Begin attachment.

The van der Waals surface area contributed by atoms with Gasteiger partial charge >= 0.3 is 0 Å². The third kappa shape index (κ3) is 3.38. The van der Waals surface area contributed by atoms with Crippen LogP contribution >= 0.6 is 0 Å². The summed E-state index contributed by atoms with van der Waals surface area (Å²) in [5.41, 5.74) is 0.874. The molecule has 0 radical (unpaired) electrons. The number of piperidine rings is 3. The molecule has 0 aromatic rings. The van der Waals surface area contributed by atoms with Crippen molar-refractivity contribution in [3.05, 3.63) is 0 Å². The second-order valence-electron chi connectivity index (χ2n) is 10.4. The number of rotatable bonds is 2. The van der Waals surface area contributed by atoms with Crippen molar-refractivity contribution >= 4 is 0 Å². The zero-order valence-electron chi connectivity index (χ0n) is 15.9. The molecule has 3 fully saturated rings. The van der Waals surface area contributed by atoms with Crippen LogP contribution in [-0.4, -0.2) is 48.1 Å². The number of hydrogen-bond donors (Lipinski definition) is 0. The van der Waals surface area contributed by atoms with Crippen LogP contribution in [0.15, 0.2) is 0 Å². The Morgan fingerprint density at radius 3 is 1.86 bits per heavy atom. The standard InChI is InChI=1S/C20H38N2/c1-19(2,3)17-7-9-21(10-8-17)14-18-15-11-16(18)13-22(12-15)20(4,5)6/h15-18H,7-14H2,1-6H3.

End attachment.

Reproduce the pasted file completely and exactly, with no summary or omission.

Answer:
The van der Waals surface area contributed by atoms with Gasteiger partial charge >= 0.3 is 0 Å². The third kappa shape index (κ3) is 3.38. The van der Waals surface area contributed by atoms with Crippen LogP contribution >= 0.6 is 0 Å². The summed E-state index contributed by atoms with van der Waals surface area (Å²) in [5.41, 5.74) is 0.874. The molecule has 0 radical (unpaired) electrons. The number of piperidine rings is 3. The molecule has 0 aromatic rings. The van der Waals surface area contributed by atoms with Crippen molar-refractivity contribution in [3.05, 3.63) is 0 Å². The second-order valence-electron chi connectivity index (χ2n) is 10.4. The number of rotatable bonds is 2. The van der Waals surface area contributed by atoms with Crippen molar-refractivity contribution >= 4 is 0 Å². The zero-order valence-electron chi connectivity index (χ0n) is 15.9. The molecule has 3 fully saturated rings. The van der Waals surface area contributed by atoms with Crippen LogP contribution in [-0.4, -0.2) is 48.1 Å². The number of hydrogen-bond donors (Lipinski definition) is 0. The van der Waals surface area contributed by atoms with Crippen LogP contribution in [0.15, 0.2) is 0 Å². The Morgan fingerprint density at radius 3 is 1.86 bits per heavy atom. The standard InChI is InChI=1S/C20H38N2/c1-19(2,3)17-7-9-21(10-8-17)14-18-15-11-16(18)13-22(12-15)20(4,5)6/h15-18H,7-14H2,1-6H3.